Couple of quick media notes since I had a one-topic column Friday, which in case you missed it wss on Jack Edwards, Dave Goucher, and the professional limbo broadcasters endure during a lockout ...
* WEEI 93.7 won the prestigious Marconi Award Thursday night as national Sports Station of the Year. The awards were announced at the annual NAB Marconi Radio Awards Dinner and Show in Dallas.
Awards are presented in 21 categories. It's the seventh time WEEI had been nominated and the fourth time the station or one of its personalities has won.
98.5 The Sports Hub won the award last year. Stations and personalities who won a 2011 Marconi could not be nominated in the same category again until 2013.
Perhaps WEEI and The Sports Hub plan on alternating wins from here on out.
* It's fair to say the NFL Network somewhat marginalized NFL Films in recent years, filling too much of its airtime with cheap talking-head, list-oriented programming.
But the network has done Steve Sabol right this week in paying homage to the NFL Films mastermind (well, co-mastermind, with his father, Ed) who passed away Tuesday from cancer at age 69. That will continue Sunday, when it airs a feature on Sabol on "NFL GameDay Morning, which includes interviews with Tom Brady and Bill Belichick that were conducted Thursday and Friday. Sabol is the one who convinced Belichick to wear a wire for an entire season for "A Football Life,'' and Brady was Sabol's final interview.
* Asked WEEI program director Jason Wolfe for further explanation on how turning over the 850 signal to ESPN Radio benefits Entercom, WEEI's parent company. One way is that Entercom still gets the ad revenue from 850. Here what Wolfe had to say via email:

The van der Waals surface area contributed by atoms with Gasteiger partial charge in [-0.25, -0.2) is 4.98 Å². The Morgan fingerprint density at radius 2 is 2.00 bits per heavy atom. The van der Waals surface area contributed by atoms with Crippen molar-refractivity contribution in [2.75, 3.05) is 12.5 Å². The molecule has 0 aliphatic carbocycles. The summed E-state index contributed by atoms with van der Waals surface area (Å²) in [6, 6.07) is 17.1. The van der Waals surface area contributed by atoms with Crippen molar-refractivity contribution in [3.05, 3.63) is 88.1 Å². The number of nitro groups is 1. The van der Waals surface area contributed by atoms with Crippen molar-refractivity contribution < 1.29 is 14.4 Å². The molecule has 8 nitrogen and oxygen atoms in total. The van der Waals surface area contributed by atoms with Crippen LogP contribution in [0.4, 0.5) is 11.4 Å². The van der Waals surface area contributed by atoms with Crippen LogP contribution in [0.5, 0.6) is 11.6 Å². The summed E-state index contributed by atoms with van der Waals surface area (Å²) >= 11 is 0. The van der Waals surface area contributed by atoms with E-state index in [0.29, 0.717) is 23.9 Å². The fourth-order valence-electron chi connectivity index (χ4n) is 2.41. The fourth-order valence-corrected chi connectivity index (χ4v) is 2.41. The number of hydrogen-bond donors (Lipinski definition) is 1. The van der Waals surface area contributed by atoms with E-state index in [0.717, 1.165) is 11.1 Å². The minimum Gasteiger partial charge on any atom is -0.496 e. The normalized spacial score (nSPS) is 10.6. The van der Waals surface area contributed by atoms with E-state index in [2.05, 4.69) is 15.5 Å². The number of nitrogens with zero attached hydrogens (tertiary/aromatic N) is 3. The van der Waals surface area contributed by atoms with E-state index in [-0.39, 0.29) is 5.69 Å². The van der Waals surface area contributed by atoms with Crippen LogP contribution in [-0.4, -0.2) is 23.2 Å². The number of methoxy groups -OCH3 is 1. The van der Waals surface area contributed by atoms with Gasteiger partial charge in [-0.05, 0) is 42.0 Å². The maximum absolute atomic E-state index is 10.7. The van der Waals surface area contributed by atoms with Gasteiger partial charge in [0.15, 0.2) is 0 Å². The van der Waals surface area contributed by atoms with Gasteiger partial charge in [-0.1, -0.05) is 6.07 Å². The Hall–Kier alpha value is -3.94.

Our ability to generate additional revenue and provide more sponsorship opportunities for our clients are the main reasons why we did this deal, besides the obvious of partnering with a tremendous brand in ESPN.
The deal we struck is multifaceted and is great for both of us. There is network inventory that we will clear as is the case with any affiliation. We keep everything else and we will create additional content on our own that will air on the weekends.
I'm talking about long form specialty programming I can sell, that I wouldn't necessarily create on 93.7. A golf show, a sports business show, a NASCAR show are among the ideas we're kicking around.
The vast majority of our audience has made the move to FM. That was expected given the landscape in the market. But 850 is still a huge signal and given the audience shift, it makes sense to make this move now to take advantage of that signal and of our ability to drive more dollars for the company.
* Loved Sports Illustrated's list of "The Twitter 100,'' its second annual list of the -- you guessed it -- 100 sports-related must-follows on the social network. (I'll just have to presume I was No. 101 for the second year in row.) There wasn't a lot of Boston representation on the list -- does Bill Simmons count at this point? -- though CBS Sports basketball guru Jeff Goodman is local and my former colleague Marc Spears made the cut. If the list was missing anything, it was the inclusion of SI staffers. I'd put Andy Gray, who finds gold in the SI Vault multiple times per day, and always-insightful media writer Richard Deitsch in my top 100 without a second thought. Peter King? To borrow from Kissing Suzy Kolber: MAYBE.
About Touching All The Bases
Irreverence and insight from Chad Finn, a Globe/Boston.com sports writer and media columnist. A winner of several national and regional writing awards, he is the founder and sole contributor to the TATB blog, which launched in December 2004. Yes, he realizes how lucky he is.